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Abstract Expressionism

Abstract Expressionist artists reinvented abstract painting—and other media—forming a distinctly American style.

The Processes and Materials of Abstract Expressionist Painting

Discover the innovative tecniques of Abstract Expressionist painters

Abstract Expressionism: A New Art for a New World

After the atrocities of World War II, many artists felt that the world needed to be reinvented

The Sublime and the Spiritual

Abstract Expressionists used color and scale to create a sense of spirituality and the sublime

Abstract Expressionist Sculpture

Explore how sculptors took on the challenges of Abstract Expressionism

The political strife in Europe brought about by World War II forced many European artists to emigrate to the United States, bringing with them their own traditions and ideas. A number of American artists looked to the Surrealists (who were interested in exploring the unconscious and the archaic as universal symbols that could resonate with all of humanity) while creating a distinctly American style. Adolph Gottlieb, for example, infused his work with imagery inspired by Native American sources. Others, like Clyfford Still, were so disillusioned by the horrors of war that they chose to eschew traces of European tradition altogether. As Barnett Newman said, “After the monstrosity of the war, what do we do? What is there to paint? We have to start all over again.”

To explore more, click on each artwork thumbnail, then click again on the larger image that appears in the box above.

A form, sign, or emblem that represents something else, often something immaterial, such as an idea or emotion.

A literary, intellectual, and artistic movement that began in Paris in 1924 and was active through World War II. Influenced by Sigmund Freud’s writings on psychology, Surrealists, led by André Breton, were interested in how the irrational, unconscious mind could move beyond the constraints of the rational world. Surrealism grew out of dissatisfaction with traditional social values and artistic practices after World War I.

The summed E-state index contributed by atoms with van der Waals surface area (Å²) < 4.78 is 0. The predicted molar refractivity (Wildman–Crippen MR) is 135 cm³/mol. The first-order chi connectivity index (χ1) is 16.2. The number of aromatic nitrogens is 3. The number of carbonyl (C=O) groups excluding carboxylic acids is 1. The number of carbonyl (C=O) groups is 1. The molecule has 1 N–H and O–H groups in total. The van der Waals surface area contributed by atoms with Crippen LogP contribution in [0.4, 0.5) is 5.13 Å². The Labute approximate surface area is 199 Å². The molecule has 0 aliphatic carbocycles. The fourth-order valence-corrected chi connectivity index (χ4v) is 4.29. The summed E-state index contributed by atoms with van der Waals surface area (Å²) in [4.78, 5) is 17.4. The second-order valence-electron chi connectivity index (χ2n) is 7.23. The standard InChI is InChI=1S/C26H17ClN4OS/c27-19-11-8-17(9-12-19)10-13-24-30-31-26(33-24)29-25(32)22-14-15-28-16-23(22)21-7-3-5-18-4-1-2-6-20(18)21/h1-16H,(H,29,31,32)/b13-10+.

In popular writing about psychology, the division of the mind containing the sum of all thoughts, memories, impulses, desires, feelings, etc., that are not subject to a person’s perception or control but that often affect conscious thoughts and behavior (noun). The Surrealists derived much inspiration from psychoanalyst Sigmund Freud’s theories on dreams and the workings of the subconscious mind.

Abstract Expressionism and Psychoanalysis
Like the Surrealists before them, many Abstract Expressionist painters were interested in psychoanalysis and the theories of Carl Jung, who identified certain myths and archetypes indicative of what he called a collective unconscious. In the 1940s, artists like Adolph Gottlieb, Mark Rothko, and Jackson Pollock believed that they could use universal symbols to evoke certain emotions in the viewer.

Questions & Activities

  1. Artists and the Past

    Barnett Newman said, “After the monstrosity of the war, what do we do? What is there to paint? We have to start all over again.”

    Can artists ever completely shed tradition to create a new kind of art? Or are artists always bound to the art that came before them?

    Reflect. Share your ideas in a one-page essay. Point to specific visual details in the works of Newman and other Abstract Expressionist to support your argument.

  2. Make a Monument

    In the 1960s, Barnett Newman created Broken Obelisk as a monument to his times. What would a monument representing the early 2000s look like? What kind of materials would you use to make it? What would it celebrate or critique about the present moment?

    Draw or write a description of this modern-day monument.